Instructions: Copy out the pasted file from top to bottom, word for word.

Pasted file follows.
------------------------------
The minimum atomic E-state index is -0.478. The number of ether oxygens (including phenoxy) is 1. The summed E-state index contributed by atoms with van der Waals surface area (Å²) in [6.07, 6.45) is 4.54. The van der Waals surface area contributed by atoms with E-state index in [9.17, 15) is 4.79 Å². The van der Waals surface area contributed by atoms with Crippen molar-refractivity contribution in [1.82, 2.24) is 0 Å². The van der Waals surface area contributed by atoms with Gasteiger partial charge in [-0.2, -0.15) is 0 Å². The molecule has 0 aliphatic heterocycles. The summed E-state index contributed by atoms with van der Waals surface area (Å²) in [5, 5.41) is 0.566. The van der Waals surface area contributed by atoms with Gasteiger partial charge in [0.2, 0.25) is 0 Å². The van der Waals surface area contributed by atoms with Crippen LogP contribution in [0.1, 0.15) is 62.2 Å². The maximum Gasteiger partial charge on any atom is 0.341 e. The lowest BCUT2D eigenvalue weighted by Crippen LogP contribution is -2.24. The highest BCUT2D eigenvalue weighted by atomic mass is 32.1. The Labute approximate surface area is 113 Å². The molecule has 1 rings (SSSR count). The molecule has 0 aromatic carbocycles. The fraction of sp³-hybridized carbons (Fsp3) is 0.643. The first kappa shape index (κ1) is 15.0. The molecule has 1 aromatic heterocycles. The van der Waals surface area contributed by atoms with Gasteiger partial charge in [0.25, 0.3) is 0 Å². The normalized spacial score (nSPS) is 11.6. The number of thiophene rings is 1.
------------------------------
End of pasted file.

The minimum atomic E-state index is -0.478. The number of ether oxygens (including phenoxy) is 1. The summed E-state index contributed by atoms with van der Waals surface area (Å²) in [6.07, 6.45) is 4.54. The van der Waals surface area contributed by atoms with E-state index in [9.17, 15) is 4.79 Å². The van der Waals surface area contributed by atoms with Crippen molar-refractivity contribution in [1.82, 2.24) is 0 Å². The van der Waals surface area contributed by atoms with Gasteiger partial charge in [-0.2, -0.15) is 0 Å². The molecule has 0 aliphatic heterocycles. The summed E-state index contributed by atoms with van der Waals surface area (Å²) in [5, 5.41) is 0.566. The van der Waals surface area contributed by atoms with Gasteiger partial charge in [0.2, 0.25) is 0 Å². The van der Waals surface area contributed by atoms with Crippen LogP contribution in [0.1, 0.15) is 62.2 Å². The maximum Gasteiger partial charge on any atom is 0.341 e. The lowest BCUT2D eigenvalue weighted by Crippen LogP contribution is -2.24. The highest BCUT2D eigenvalue weighted by atomic mass is 32.1. The Labute approximate surface area is 113 Å². The molecule has 1 rings (SSSR count). The molecule has 0 aromatic carbocycles. The fraction of sp³-hybridized carbons (Fsp3) is 0.643. The first kappa shape index (κ1) is 15.0. The molecule has 1 aromatic heterocycles. The van der Waals surface area contributed by atoms with Gasteiger partial charge in [0.25, 0.3) is 0 Å². The normalized spacial score (nSPS) is 11.6. The number of thiophene rings is 1.